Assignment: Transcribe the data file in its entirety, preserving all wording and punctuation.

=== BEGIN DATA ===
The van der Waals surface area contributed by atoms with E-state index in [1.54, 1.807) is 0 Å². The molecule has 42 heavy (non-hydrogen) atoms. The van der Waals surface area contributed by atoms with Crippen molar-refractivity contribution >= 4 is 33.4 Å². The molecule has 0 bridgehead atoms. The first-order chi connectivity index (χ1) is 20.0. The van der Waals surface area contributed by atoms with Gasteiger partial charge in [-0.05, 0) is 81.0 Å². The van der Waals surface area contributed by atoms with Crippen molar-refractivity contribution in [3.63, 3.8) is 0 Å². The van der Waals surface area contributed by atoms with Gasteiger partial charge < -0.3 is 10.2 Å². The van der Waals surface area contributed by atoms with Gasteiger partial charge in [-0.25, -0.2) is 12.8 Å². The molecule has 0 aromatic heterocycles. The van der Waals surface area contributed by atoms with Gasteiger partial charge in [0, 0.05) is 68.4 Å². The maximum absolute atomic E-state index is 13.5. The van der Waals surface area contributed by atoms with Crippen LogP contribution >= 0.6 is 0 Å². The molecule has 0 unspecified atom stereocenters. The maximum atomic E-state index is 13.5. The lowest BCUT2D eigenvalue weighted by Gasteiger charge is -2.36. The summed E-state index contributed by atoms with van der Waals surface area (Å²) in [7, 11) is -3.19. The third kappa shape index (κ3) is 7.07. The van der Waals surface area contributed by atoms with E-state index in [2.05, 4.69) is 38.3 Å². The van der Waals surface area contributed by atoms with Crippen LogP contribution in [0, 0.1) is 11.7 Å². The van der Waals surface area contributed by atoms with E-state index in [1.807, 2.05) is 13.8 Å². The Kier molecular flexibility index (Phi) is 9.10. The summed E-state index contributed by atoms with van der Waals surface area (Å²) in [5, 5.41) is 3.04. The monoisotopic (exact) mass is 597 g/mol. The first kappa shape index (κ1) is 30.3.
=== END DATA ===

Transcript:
The van der Waals surface area contributed by atoms with E-state index in [1.54, 1.807) is 0 Å². The molecule has 42 heavy (non-hydrogen) atoms. The van der Waals surface area contributed by atoms with Crippen molar-refractivity contribution >= 4 is 33.4 Å². The molecule has 0 bridgehead atoms. The first-order chi connectivity index (χ1) is 20.0. The van der Waals surface area contributed by atoms with Gasteiger partial charge in [-0.05, 0) is 81.0 Å². The van der Waals surface area contributed by atoms with Crippen molar-refractivity contribution in [3.63, 3.8) is 0 Å². The van der Waals surface area contributed by atoms with Gasteiger partial charge < -0.3 is 10.2 Å². The van der Waals surface area contributed by atoms with Gasteiger partial charge in [-0.25, -0.2) is 12.8 Å². The molecule has 0 aromatic heterocycles. The van der Waals surface area contributed by atoms with Gasteiger partial charge in [0, 0.05) is 68.4 Å². The maximum absolute atomic E-state index is 13.5. The van der Waals surface area contributed by atoms with Crippen LogP contribution >= 0.6 is 0 Å². The molecule has 0 unspecified atom stereocenters. The maximum atomic E-state index is 13.5. The lowest BCUT2D eigenvalue weighted by Gasteiger charge is -2.36. The summed E-state index contributed by atoms with van der Waals surface area (Å²) in [7, 11) is -3.19. The third kappa shape index (κ3) is 7.07. The van der Waals surface area contributed by atoms with E-state index in [2.05, 4.69) is 38.3 Å². The van der Waals surface area contributed by atoms with Crippen LogP contribution in [0, 0.1) is 11.7 Å². The van der Waals surface area contributed by atoms with E-state index in [1.807, 2.05) is 13.8 Å². The Kier molecular flexibility index (Phi) is 9.10. The summed E-state index contributed by atoms with van der Waals surface area (Å²) in [5, 5.41) is 3.04. The monoisotopic (exact) mass is 597 g/mol. The first kappa shape index (κ1) is 30.3.